The ins and outs of Washington, DC politics and fiscal maneuvering is oftentimes like a watching a shell game in Times Square — what you think you see, isn’t exactly what is happening. This is the case with President Trump’s proposed 2020 Budget plan, which includes a 22% decrease in discretionary funding for the Department of Transporation (DoT). At first glance, this plan seems to be at odds with the realities of the country’s fragile infrastructure, but the folks at ConstructionDive.com looked below the headlines to see what this really means for construction projects going forward:
Highway spending was slightly lifted by 2% to $46.4 billion.In a fact sheet accompanying the budget proposal, the White House points to an 11% boost to DOT’s Better Utilizing Investments to Leverage Development (BUILD) grant program for surface transportation projects, as well as the $1 billion it budgets for the next round of Infrastructure for Rebuilding America (INFRA) grants, as part of its commitment to addressing critical infrastructure needs. The budget includes $200 billion in grants and other incentives to this end, the administration said, an amount aimed at stimulating a $1 trillion total investment via private funding and other means.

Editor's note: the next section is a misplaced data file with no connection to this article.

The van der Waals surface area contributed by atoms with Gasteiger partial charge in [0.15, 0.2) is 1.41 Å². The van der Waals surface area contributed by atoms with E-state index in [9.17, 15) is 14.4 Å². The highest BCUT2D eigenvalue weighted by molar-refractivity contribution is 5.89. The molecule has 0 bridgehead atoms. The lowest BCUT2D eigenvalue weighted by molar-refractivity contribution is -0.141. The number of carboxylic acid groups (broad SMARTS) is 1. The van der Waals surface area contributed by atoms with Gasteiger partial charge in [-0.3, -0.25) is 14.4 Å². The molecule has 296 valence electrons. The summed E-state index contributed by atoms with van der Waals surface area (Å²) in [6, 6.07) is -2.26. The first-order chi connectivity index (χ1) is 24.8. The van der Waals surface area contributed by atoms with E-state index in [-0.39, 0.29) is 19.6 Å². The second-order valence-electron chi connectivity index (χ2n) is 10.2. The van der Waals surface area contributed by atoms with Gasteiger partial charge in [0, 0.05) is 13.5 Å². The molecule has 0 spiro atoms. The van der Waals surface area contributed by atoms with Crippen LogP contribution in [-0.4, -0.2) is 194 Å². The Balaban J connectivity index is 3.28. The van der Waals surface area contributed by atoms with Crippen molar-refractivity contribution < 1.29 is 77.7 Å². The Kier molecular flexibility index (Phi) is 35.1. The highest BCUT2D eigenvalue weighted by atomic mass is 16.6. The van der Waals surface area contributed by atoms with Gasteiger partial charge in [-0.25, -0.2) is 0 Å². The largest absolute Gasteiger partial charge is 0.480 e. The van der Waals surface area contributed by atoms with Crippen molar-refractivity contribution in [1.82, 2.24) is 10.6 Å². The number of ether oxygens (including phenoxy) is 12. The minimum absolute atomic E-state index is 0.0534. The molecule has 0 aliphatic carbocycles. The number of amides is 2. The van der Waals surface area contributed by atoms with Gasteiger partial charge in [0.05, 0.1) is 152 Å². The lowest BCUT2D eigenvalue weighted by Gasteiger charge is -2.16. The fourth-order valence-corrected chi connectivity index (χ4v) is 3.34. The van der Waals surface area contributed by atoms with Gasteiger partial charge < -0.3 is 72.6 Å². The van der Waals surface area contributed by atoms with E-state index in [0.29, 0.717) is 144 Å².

So while it is accurate that the discretionary spending is slated to go down in the budget for the DoT, it clearly doesn’t mean that infrastructure spending, and in fact, the strategy is to create an environment for private money to come in participate in the desperate need to rebuild the country’s bridges, roads, tunnels and airports. From our point of view, and that of investors looking opportunities to invest in this “rebuilding of America” that will be taking place over the next decade, where the money comes from is somewhat irrelevant. Instead, we’re more focused on when the money starts flowing and to which specific projects it flows to. Stay tuned . . .